Important Amendments to Indian Constitution to (103rd)

Important Amendments
Important Amendments to Indian Constitution (103rd)

Amendments in Indian Constitution are necessary to satisfy the demands of the time. The power to amend the Constitution is mentioned under Article 368 of the Indian Constitution is given to the Parliament. The Important Amendments in Indian Constitution can be made in two ways –

By Simple majority – 

Bills regarding the amendments of laws are passed with Simple Majority. A bill of purpose for the amendment is initiated in either of the houses. The Majority of the total membership of the House and the 2/3rd majority of the members present & voting passes the bill. After the bill is passed in both the houses, it is sent to the President for his/her approval.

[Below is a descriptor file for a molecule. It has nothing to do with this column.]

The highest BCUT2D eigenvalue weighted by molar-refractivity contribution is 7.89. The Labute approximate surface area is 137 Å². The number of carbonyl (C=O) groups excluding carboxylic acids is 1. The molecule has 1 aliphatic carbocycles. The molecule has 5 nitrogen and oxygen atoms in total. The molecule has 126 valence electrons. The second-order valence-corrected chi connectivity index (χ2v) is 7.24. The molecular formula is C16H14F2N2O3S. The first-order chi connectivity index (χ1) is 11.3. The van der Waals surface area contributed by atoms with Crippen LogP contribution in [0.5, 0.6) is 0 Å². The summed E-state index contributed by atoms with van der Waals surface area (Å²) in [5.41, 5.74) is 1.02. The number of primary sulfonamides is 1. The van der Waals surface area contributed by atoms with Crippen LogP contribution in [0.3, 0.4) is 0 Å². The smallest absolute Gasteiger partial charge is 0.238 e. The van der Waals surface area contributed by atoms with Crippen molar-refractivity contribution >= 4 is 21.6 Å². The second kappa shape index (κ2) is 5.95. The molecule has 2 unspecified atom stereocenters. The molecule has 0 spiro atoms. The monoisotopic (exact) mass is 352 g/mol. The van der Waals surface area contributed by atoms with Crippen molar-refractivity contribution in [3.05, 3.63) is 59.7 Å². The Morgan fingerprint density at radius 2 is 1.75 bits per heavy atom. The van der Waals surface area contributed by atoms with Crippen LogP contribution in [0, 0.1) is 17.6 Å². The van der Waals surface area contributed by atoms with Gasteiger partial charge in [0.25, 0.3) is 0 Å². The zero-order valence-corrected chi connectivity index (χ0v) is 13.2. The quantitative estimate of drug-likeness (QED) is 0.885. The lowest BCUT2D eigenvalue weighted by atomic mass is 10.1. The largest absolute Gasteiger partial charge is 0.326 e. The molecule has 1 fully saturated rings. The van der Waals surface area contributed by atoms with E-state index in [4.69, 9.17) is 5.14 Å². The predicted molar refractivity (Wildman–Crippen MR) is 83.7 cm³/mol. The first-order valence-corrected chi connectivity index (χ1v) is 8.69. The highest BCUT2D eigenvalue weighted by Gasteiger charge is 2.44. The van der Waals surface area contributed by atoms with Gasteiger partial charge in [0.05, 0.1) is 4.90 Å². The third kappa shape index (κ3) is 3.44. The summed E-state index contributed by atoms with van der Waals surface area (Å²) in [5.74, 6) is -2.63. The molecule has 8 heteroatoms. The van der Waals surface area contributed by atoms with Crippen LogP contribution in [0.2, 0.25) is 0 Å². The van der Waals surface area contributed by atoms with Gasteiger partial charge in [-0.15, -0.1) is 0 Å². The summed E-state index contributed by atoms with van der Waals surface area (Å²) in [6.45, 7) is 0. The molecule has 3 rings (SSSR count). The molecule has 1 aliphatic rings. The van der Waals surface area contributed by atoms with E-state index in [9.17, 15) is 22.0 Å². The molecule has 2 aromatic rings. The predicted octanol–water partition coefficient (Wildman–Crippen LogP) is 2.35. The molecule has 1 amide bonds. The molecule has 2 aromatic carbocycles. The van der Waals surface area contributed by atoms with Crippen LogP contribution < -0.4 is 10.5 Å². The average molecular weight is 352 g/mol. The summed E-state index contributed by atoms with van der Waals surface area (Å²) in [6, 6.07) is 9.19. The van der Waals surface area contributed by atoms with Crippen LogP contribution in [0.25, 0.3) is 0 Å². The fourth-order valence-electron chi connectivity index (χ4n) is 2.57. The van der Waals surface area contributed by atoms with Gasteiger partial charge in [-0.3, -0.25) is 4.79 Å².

By Special majority – 

Bills regarding the manner of election of the President, the formation of new states, representation of States and Union Territories in Parliament etc. need to be passed with Special Majority. In Special Majority, the majority of the total membership of the House and the 2/3rd majority of the members present & voting has to pass the bill. However, it also needs to be passed by more than half the States of India. After that, the bill is sent to the President for his/her approval.
The Constitution (First Amendment) Act, 1951
In June 1951, the Constitution (First Amendment) Act was passed, and the following Amendment in the Constitution were inserted :